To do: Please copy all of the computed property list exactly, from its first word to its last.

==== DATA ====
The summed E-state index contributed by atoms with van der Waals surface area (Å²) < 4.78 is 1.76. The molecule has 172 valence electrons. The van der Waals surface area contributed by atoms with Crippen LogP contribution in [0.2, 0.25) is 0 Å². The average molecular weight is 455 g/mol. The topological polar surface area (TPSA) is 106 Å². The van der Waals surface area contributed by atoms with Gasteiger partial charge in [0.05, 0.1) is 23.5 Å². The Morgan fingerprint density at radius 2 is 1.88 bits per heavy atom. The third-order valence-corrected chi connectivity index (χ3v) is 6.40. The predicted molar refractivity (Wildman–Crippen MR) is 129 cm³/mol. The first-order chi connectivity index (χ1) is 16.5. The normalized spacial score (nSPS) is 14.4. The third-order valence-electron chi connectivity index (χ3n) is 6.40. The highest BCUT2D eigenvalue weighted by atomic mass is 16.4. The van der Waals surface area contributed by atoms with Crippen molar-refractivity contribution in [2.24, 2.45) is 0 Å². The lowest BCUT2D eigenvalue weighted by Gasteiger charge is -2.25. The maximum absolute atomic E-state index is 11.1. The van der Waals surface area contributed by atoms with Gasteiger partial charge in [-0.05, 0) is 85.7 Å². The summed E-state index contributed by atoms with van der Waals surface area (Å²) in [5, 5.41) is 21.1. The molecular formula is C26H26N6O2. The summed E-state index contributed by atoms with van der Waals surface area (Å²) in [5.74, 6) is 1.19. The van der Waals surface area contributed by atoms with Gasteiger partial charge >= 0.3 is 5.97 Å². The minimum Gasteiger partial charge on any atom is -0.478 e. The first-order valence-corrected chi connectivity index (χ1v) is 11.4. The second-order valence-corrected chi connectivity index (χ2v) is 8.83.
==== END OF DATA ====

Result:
The summed E-state index contributed by atoms with van der Waals surface area (Å²) < 4.78 is 1.76. The molecule has 172 valence electrons. The van der Waals surface area contributed by atoms with Crippen LogP contribution in [0.2, 0.25) is 0 Å². The average molecular weight is 455 g/mol. The topological polar surface area (TPSA) is 106 Å². The van der Waals surface area contributed by atoms with Gasteiger partial charge in [0.05, 0.1) is 23.5 Å². The Morgan fingerprint density at radius 2 is 1.88 bits per heavy atom. The third-order valence-corrected chi connectivity index (χ3v) is 6.40. The predicted molar refractivity (Wildman–Crippen MR) is 129 cm³/mol. The first-order chi connectivity index (χ1) is 16.5. The normalized spacial score (nSPS) is 14.4. The third-order valence-electron chi connectivity index (χ3n) is 6.40. The highest BCUT2D eigenvalue weighted by atomic mass is 16.4. The van der Waals surface area contributed by atoms with Crippen molar-refractivity contribution in [2.24, 2.45) is 0 Å². The lowest BCUT2D eigenvalue weighted by Gasteiger charge is -2.25. The maximum absolute atomic E-state index is 11.1. The van der Waals surface area contributed by atoms with Gasteiger partial charge in [-0.05, 0) is 85.7 Å². The summed E-state index contributed by atoms with van der Waals surface area (Å²) in [5, 5.41) is 21.1. The molecular formula is C26H26N6O2. The summed E-state index contributed by atoms with van der Waals surface area (Å²) in [5.74, 6) is 1.19. The van der Waals surface area contributed by atoms with Gasteiger partial charge >= 0.3 is 5.97 Å². The minimum Gasteiger partial charge on any atom is -0.478 e. The first-order valence-corrected chi connectivity index (χ1v) is 11.4. The second-order valence-corrected chi connectivity index (χ2v) is 8.83.